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Who else may be at fault in a catastrophic truck accident?

On Behalf of | Nov 4, 2021 | Injuries

Truck collisions are some of the most tragic events to occur on our nation’s highways. Although truck drivers are professionally trained to operate and maneuver unwieldy and extremely heavy vehicles at high speeds with a special emphasis on safety, when collisions do happen, it is almost always the occupants of smaller vehicles who suffer.

When the accident is due to driver inattention or impairment, it is possible to pursue a negligence claim directly against them. But with commercial vehicles, there are many other entities in the supply and maintenance chain that may share responsibility for the accident. The cause could be a preventable malfunction of brakes, tires or other equipment, an imbalance of loaded cargo, or performance failure from a poorly maintained vehicle. Any of these factors may open up the possibility of third-party claims.

For Kentucky residents who have been impacted by a serious truck accident, it is crucial to know where to go to find out not only about insurance issues that may arise, but also third-party litigation strategies when filing a claim.

What third parties may share liability?

There are strict federal regulations that limit the consecutive hours that a driver can be on the road and mandate the number of rest breaks they must take and the amount of time they must be off duty. If the cause of the accident was driver fatigue, a look at driver logbooks, hotel receipts, or onboard recording devices can expose violations of hours-of-service rules that would be valuable evidence to prove negligence.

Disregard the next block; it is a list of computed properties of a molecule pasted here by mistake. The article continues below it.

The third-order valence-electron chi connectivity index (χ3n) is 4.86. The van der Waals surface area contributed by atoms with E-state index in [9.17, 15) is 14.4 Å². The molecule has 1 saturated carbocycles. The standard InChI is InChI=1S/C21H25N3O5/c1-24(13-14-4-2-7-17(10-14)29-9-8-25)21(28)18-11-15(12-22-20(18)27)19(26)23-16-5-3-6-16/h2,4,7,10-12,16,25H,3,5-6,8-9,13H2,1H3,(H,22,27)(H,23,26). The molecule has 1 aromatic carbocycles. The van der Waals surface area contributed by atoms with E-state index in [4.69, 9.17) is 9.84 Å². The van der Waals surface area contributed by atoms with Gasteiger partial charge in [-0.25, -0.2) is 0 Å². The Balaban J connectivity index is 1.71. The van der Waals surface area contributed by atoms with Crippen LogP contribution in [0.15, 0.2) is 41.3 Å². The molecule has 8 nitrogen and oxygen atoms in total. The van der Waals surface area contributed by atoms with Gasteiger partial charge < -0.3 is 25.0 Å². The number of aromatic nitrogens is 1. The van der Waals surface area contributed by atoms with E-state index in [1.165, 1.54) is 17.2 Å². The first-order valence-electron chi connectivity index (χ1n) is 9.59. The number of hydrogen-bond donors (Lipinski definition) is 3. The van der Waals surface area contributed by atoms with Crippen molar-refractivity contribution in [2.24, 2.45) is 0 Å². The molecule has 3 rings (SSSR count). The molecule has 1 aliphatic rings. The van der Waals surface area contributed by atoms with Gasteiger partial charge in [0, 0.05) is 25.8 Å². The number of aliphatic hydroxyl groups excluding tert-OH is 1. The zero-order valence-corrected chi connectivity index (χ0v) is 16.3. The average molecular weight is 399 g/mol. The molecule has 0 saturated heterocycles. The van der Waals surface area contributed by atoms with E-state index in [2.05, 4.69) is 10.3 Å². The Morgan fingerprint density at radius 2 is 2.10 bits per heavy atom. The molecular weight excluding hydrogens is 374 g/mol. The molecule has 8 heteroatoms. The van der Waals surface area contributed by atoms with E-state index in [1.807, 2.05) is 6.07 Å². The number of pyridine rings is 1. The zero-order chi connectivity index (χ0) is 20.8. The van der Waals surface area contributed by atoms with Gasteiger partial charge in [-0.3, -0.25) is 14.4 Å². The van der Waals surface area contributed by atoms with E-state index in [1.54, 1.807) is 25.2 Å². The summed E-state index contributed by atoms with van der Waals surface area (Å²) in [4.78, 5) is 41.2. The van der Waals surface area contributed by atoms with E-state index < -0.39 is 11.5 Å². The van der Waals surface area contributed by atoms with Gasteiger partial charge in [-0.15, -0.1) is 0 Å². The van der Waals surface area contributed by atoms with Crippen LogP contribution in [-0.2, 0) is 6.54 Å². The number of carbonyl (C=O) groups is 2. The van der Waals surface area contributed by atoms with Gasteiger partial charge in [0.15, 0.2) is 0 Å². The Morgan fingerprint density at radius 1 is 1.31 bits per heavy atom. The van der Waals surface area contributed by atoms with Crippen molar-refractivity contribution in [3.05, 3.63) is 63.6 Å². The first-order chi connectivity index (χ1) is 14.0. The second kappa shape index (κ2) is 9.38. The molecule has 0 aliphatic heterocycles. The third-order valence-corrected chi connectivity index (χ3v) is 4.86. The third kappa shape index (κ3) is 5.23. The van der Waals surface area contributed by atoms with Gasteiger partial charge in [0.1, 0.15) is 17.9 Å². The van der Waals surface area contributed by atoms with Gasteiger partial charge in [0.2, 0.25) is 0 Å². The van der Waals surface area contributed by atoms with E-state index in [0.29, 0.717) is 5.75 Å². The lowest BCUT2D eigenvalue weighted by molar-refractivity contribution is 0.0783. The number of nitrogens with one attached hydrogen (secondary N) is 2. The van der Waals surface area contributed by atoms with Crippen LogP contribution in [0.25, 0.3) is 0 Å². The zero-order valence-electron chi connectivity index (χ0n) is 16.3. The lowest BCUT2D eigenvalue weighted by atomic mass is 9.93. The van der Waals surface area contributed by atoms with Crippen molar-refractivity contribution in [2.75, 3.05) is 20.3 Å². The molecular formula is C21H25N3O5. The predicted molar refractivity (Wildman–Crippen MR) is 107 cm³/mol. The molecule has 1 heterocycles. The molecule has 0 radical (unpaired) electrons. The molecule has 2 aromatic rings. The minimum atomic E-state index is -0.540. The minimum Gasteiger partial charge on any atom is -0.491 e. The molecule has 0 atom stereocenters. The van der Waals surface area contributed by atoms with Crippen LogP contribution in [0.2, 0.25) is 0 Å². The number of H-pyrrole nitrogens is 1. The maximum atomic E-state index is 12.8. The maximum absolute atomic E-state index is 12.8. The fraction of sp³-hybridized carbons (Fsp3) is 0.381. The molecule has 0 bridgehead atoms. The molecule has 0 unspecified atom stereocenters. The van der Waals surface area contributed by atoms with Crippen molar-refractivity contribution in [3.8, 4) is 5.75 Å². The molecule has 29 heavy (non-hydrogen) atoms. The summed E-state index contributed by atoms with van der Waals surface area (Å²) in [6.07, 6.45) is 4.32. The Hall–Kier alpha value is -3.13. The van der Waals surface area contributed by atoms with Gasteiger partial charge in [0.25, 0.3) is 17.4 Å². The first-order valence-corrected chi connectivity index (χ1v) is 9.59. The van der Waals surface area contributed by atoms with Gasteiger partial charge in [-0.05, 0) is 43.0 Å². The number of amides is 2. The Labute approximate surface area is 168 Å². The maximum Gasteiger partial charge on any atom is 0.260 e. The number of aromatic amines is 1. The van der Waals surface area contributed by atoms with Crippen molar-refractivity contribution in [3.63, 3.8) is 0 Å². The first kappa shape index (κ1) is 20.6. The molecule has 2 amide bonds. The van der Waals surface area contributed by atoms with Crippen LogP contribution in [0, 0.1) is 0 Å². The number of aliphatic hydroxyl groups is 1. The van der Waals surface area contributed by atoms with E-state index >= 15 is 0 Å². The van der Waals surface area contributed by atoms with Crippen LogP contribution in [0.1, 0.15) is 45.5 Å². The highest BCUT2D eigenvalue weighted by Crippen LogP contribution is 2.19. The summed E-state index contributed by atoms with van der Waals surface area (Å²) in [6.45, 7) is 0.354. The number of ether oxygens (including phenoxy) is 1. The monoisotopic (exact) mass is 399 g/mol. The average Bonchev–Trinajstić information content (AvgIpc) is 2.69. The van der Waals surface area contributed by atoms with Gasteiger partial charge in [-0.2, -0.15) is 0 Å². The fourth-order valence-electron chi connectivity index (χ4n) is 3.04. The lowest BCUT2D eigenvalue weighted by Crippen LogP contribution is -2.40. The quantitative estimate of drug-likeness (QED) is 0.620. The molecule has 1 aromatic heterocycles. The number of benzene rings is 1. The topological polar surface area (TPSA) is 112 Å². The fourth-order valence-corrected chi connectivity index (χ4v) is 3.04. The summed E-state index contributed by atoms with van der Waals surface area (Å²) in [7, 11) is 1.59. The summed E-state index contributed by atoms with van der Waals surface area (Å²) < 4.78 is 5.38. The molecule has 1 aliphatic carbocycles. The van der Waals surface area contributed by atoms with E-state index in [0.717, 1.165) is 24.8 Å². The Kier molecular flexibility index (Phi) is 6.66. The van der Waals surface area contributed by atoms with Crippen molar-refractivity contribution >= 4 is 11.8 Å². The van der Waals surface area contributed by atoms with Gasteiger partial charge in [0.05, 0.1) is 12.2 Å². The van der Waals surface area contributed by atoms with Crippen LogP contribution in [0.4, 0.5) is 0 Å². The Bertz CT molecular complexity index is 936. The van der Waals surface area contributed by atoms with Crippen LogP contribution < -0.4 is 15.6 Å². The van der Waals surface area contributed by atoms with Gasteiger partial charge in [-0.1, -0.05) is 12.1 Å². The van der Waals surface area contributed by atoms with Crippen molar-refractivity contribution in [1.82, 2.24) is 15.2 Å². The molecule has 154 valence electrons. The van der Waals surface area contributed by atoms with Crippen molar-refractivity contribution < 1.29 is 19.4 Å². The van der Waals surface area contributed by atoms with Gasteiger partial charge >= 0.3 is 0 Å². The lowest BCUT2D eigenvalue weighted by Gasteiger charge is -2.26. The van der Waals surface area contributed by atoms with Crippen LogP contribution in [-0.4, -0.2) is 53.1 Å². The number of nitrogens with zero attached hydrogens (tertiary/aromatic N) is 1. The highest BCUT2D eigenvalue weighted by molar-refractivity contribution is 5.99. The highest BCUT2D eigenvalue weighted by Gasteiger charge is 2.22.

Third parties that may also be liable for damages resulting from a truck accident can include:

  • The trucking or hiring company, if there was a failure to regularly maintain the truck and if there were lapses in inspections. The company may also bear responsibility for not properly training the driver, cutting corners on the installation of safety devices or for pressuring the driver to meet unrealistic deadlines.
  • Equipment manufacturers if there were tire blowouts, or brake or wheel bearing failures.
  • Cargo loaders if there is proof that they did not properly balance the cargo load or make it secure.

How much can the injured party recover?

Third-party claims are complex and require extensive investigation to gather the evidence that will implicate liable entities. One advantage in such litigation, however, is that if the truck driver’s insurance does not cover the extent of the damages, injury, or loss in a catastrophic accident, liable third-party vendors or motor carriers can add to the total amount the plaintiff may recover.